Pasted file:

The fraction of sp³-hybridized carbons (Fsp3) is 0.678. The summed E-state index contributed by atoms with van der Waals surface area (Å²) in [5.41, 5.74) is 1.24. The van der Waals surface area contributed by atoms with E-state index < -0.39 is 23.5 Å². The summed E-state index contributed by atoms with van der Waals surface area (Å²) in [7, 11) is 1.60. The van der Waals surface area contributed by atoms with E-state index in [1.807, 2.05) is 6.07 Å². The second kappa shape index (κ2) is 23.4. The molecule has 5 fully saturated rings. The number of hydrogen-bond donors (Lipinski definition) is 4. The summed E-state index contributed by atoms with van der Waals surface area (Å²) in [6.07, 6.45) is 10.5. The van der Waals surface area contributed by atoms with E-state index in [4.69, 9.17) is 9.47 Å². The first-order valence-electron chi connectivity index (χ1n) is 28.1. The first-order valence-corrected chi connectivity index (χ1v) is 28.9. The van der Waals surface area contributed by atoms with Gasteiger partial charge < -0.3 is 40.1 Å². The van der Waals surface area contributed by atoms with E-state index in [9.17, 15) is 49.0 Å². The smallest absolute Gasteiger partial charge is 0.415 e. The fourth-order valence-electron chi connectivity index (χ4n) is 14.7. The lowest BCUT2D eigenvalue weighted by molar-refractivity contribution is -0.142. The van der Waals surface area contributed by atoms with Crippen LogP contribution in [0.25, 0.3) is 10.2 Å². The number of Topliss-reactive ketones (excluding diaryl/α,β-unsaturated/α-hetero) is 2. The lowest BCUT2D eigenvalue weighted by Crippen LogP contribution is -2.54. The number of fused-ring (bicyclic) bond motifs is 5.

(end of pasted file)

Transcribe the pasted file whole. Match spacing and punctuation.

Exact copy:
The fraction of sp³-hybridized carbons (Fsp3) is 0.678. The summed E-state index contributed by atoms with van der Waals surface area (Å²) in [5.41, 5.74) is 1.24. The van der Waals surface area contributed by atoms with E-state index < -0.39 is 23.5 Å². The summed E-state index contributed by atoms with van der Waals surface area (Å²) in [7, 11) is 1.60. The van der Waals surface area contributed by atoms with E-state index in [1.807, 2.05) is 6.07 Å². The second kappa shape index (κ2) is 23.4. The molecule has 5 fully saturated rings. The number of hydrogen-bond donors (Lipinski definition) is 4. The summed E-state index contributed by atoms with van der Waals surface area (Å²) in [6.07, 6.45) is 10.5. The van der Waals surface area contributed by atoms with E-state index in [4.69, 9.17) is 9.47 Å². The first-order valence-electron chi connectivity index (χ1n) is 28.1. The first-order valence-corrected chi connectivity index (χ1v) is 28.9. The van der Waals surface area contributed by atoms with Gasteiger partial charge < -0.3 is 40.1 Å². The van der Waals surface area contributed by atoms with E-state index in [9.17, 15) is 49.0 Å². The smallest absolute Gasteiger partial charge is 0.415 e. The fourth-order valence-electron chi connectivity index (χ4n) is 14.7. The lowest BCUT2D eigenvalue weighted by molar-refractivity contribution is -0.142. The van der Waals surface area contributed by atoms with Crippen LogP contribution in [0.25, 0.3) is 10.2 Å². The number of Topliss-reactive ketones (excluding diaryl/α,β-unsaturated/α-hetero) is 2. The lowest BCUT2D eigenvalue weighted by Crippen LogP contribution is -2.54. The number of fused-ring (bicyclic) bond motifs is 5.